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Americans remain faithful to religion
Adelle M. Banks, Religion News Service
June 28, 2011

Americans remain faithful to religion

Americans remain faithful to religion
Adelle M. Banks, Religion News Service
June 28, 2011

WASHINGTON — Significant majorities of Americans say it is possible

to disagree with their religion’s teachings on abortion and homosexuality and

still remain in good standing with their faith.

The findings, released June 9 in a detailed survey by Public Religion Research

Institute, held true for major religious groups, including Catholics and white

evangelical Protestants.

The findings reflect the complicated tasks faced by Catholic bishops to

discipline politicians who stray from church teaching, or evangelical groups

that try to toe a traditional line as cultural values shift around them.

In fact, the survey found that six in 10 Americans chafe at the idea of

religious leaders publicly pressuring politicians on the issue of abortion, as

has happened to several high-profile Catholic Democrats in recent years.

Overall, 72 percent of Americans say it’s permissible to disagree with church

teaching on abortion, and 63 percent say the same for homosexuality.

Catholics closely mirror the general population’s position on abortion and

church teaching, but are more progressive than the general population on the

issue of homosexuality and church teaching.

Two-thirds of evangelicals (67 percent) said they could differ with church

teaching on abortion, and slightly less than a majority (47 percent) said the

same about homosexuality.

The report focused on the views of millennials (people ages 18-29) and found

that they are more supportive than their parents of gay marriage. Their views

on abortion closely mirror their parents, however, with six in 10 saying

abortion should be legal in all or most cases.

Also, most millennials — 68 percent — think at least some health care

professionals in their community should provide legal abortions.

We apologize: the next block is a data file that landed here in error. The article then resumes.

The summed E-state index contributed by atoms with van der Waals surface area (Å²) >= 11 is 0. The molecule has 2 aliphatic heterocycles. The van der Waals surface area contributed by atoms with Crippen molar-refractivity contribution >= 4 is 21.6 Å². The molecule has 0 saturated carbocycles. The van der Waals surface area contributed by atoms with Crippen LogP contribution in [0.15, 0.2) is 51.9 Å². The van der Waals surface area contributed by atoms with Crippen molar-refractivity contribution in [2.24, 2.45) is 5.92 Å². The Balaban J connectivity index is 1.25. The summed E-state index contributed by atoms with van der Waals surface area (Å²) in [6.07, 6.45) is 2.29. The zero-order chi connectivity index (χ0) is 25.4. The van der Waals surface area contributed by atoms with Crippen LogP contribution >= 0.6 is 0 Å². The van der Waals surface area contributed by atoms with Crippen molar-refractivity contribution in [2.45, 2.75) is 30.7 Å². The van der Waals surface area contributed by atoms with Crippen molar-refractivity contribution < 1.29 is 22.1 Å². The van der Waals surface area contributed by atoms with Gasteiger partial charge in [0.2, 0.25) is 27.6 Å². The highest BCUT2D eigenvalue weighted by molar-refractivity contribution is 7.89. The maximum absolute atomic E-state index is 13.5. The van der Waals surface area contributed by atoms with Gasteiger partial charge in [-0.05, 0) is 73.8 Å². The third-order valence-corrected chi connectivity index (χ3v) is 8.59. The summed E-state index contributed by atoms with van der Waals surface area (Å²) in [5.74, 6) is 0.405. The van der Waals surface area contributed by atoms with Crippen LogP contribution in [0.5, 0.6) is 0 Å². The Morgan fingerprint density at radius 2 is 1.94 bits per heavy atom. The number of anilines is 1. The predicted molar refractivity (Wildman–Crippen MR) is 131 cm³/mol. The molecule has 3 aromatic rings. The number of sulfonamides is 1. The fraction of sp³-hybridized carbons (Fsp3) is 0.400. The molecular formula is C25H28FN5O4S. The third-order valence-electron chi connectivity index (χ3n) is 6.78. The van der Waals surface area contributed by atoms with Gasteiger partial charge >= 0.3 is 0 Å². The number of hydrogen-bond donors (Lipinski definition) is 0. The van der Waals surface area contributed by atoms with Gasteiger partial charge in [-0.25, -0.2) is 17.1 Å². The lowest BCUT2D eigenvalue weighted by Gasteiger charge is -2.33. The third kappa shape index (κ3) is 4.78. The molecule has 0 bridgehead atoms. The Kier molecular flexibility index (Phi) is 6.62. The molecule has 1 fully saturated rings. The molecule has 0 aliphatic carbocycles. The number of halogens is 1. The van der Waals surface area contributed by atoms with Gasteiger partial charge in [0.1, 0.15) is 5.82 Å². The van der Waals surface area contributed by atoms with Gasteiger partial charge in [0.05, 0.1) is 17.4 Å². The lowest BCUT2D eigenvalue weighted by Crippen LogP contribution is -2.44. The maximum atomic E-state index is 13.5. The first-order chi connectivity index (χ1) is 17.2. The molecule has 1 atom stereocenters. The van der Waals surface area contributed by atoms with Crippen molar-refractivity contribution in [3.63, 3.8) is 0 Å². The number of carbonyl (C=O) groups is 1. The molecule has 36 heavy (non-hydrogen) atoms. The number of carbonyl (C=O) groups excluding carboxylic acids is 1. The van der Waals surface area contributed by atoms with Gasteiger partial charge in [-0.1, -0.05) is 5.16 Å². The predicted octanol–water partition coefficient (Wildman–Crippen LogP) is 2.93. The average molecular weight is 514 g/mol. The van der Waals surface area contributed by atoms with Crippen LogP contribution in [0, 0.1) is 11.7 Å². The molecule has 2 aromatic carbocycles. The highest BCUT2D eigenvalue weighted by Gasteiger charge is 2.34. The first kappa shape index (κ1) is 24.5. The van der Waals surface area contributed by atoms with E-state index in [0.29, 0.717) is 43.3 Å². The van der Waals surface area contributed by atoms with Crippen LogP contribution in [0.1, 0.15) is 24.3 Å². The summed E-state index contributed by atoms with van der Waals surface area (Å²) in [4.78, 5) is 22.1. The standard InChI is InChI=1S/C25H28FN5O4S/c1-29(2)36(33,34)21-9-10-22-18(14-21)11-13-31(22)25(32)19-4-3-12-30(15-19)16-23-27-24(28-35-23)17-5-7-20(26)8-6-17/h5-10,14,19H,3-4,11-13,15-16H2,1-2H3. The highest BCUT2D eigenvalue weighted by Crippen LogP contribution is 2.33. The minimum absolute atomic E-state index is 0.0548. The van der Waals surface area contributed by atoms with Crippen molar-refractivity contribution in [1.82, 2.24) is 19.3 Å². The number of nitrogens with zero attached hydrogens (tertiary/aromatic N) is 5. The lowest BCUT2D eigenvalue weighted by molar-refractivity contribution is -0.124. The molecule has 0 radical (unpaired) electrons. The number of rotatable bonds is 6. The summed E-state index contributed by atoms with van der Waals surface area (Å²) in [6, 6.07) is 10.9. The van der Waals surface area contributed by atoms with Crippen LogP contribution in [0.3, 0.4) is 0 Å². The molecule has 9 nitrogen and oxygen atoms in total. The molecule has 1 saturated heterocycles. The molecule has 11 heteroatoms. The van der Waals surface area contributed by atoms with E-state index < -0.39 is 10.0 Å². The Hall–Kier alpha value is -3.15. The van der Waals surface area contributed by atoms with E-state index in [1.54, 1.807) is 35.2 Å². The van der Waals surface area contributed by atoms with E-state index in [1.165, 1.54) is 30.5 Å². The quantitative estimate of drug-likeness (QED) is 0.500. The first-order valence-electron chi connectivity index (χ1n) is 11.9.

“Millennials are actually more likely to say that abortion should be available

in their local community than say it should be legal,” said Robert P. Jones,

CEO of the Washington-based research firm, which announced its results at the

Brookings Institution.

Abortion services by local health care professionals is also supported by

majorities of white mainline Protestants (72 percent), the religiously

unaffiliated (71 percent), white Catholics (58 percent), and black Protestants

(56 percent). Minorities of Latino Catholics (38 percent) and white

evangelicals (37 percent) supported such

availability.

The report also found a religious divide on the sinfulness of having an

abortion, with more than 60 percent of white evangelicals, black Protestants

and Latino Catholics seeing it as sinful. White Catholics, meanwhile, were

evenly divided (46 percent each), and white mainline Protestants were the sole

major religious group where a majority (55 percent) did not believe it is

sinful.

Researchers found a link between biblical interpretation and opposition to

abortion: almost six in 10 Americans who say the Bible is the literal word of

God believe abortion should be illegal in all or most cases.

More than 80 percent of people who don’t see the Bible as the word of God but

rather a book written by men think abortion should be legal in all or most

circumstances.

The overall survey, based on telephone interviews with 3,000 people between

April 22 and May 8, had a margin of error of plus or minus 2 percentage points.

The sample of 431 millennials had a margin of error of plus or minus 4.5

percentage points.

Among other findings:

  • Significant majorities of mainline Protestants (85 percent), Catholics (78

    percent), black Protestants (74 percent) and evangelicals (62 percent) support

    public schools teaching comprehensive sex education.

  • With the exception of white evangelicals, majorities of major religious

    groups say “pro-life” and “pro-choice” are both labels that describe them at

    least somewhat well.

  • Majorities of Americans who attend church at least once or twice a week hear

    clergy talk about abortion and homosexuality, with most hearing those issues

    are morally wrong and few hearing they are morally acceptable.